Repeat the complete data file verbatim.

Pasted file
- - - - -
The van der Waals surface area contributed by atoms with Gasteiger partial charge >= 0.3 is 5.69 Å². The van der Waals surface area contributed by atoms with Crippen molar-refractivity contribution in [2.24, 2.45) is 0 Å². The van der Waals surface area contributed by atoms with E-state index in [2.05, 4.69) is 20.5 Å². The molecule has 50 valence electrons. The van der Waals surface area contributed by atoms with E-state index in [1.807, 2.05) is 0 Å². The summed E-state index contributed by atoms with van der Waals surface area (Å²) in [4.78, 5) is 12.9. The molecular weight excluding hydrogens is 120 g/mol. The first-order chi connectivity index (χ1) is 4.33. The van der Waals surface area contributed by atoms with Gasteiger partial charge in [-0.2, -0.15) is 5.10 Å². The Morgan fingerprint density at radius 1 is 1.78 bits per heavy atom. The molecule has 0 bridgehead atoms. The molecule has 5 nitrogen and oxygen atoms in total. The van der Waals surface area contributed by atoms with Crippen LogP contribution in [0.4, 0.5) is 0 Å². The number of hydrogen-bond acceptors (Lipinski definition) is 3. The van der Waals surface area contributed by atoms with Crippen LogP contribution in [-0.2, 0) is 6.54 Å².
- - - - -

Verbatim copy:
The van der Waals surface area contributed by atoms with Gasteiger partial charge >= 0.3 is 5.69 Å². The van der Waals surface area contributed by atoms with Crippen molar-refractivity contribution in [2.24, 2.45) is 0 Å². The van der Waals surface area contributed by atoms with E-state index in [2.05, 4.69) is 20.5 Å². The molecule has 50 valence electrons. The van der Waals surface area contributed by atoms with E-state index in [1.807, 2.05) is 0 Å². The summed E-state index contributed by atoms with van der Waals surface area (Å²) in [4.78, 5) is 12.9. The molecular weight excluding hydrogens is 120 g/mol. The first-order chi connectivity index (χ1) is 4.33. The van der Waals surface area contributed by atoms with Gasteiger partial charge in [-0.2, -0.15) is 5.10 Å². The Morgan fingerprint density at radius 1 is 1.78 bits per heavy atom. The molecule has 0 bridgehead atoms. The molecule has 5 nitrogen and oxygen atoms in total. The van der Waals surface area contributed by atoms with Crippen LogP contribution in [0.4, 0.5) is 0 Å². The number of hydrogen-bond acceptors (Lipinski definition) is 3. The van der Waals surface area contributed by atoms with Crippen LogP contribution in [-0.2, 0) is 6.54 Å².